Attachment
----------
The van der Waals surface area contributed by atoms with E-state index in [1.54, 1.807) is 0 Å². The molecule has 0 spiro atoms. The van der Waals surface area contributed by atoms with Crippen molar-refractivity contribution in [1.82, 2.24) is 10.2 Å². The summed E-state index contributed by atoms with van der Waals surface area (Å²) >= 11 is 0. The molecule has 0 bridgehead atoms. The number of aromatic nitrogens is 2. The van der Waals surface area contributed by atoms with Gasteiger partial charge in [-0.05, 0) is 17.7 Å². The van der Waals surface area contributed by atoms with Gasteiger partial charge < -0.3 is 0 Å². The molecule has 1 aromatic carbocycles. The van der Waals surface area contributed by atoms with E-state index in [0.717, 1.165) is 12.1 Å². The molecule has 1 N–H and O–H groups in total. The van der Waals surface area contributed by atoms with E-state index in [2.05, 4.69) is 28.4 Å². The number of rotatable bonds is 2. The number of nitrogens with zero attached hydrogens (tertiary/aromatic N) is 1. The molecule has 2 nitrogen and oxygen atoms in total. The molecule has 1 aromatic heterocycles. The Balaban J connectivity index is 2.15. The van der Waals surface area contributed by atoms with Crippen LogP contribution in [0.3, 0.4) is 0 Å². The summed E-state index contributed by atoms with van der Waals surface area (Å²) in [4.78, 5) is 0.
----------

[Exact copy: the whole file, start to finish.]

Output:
The van der Waals surface area contributed by atoms with E-state index in [1.54, 1.807) is 0 Å². The molecule has 0 spiro atoms. The van der Waals surface area contributed by atoms with Crippen molar-refractivity contribution in [1.82, 2.24) is 10.2 Å². The summed E-state index contributed by atoms with van der Waals surface area (Å²) >= 11 is 0. The molecule has 0 bridgehead atoms. The number of aromatic nitrogens is 2. The van der Waals surface area contributed by atoms with Gasteiger partial charge in [-0.05, 0) is 17.7 Å². The van der Waals surface area contributed by atoms with Gasteiger partial charge < -0.3 is 0 Å². The molecule has 1 aromatic carbocycles. The van der Waals surface area contributed by atoms with E-state index in [0.717, 1.165) is 12.1 Å². The molecule has 1 N–H and O–H groups in total. The van der Waals surface area contributed by atoms with E-state index in [2.05, 4.69) is 28.4 Å². The number of rotatable bonds is 2. The number of nitrogens with zero attached hydrogens (tertiary/aromatic N) is 1. The molecule has 2 nitrogen and oxygen atoms in total. The molecule has 1 aromatic heterocycles. The Balaban J connectivity index is 2.15. The van der Waals surface area contributed by atoms with Crippen LogP contribution in [0.3, 0.4) is 0 Å². The summed E-state index contributed by atoms with van der Waals surface area (Å²) in [4.78, 5) is 0.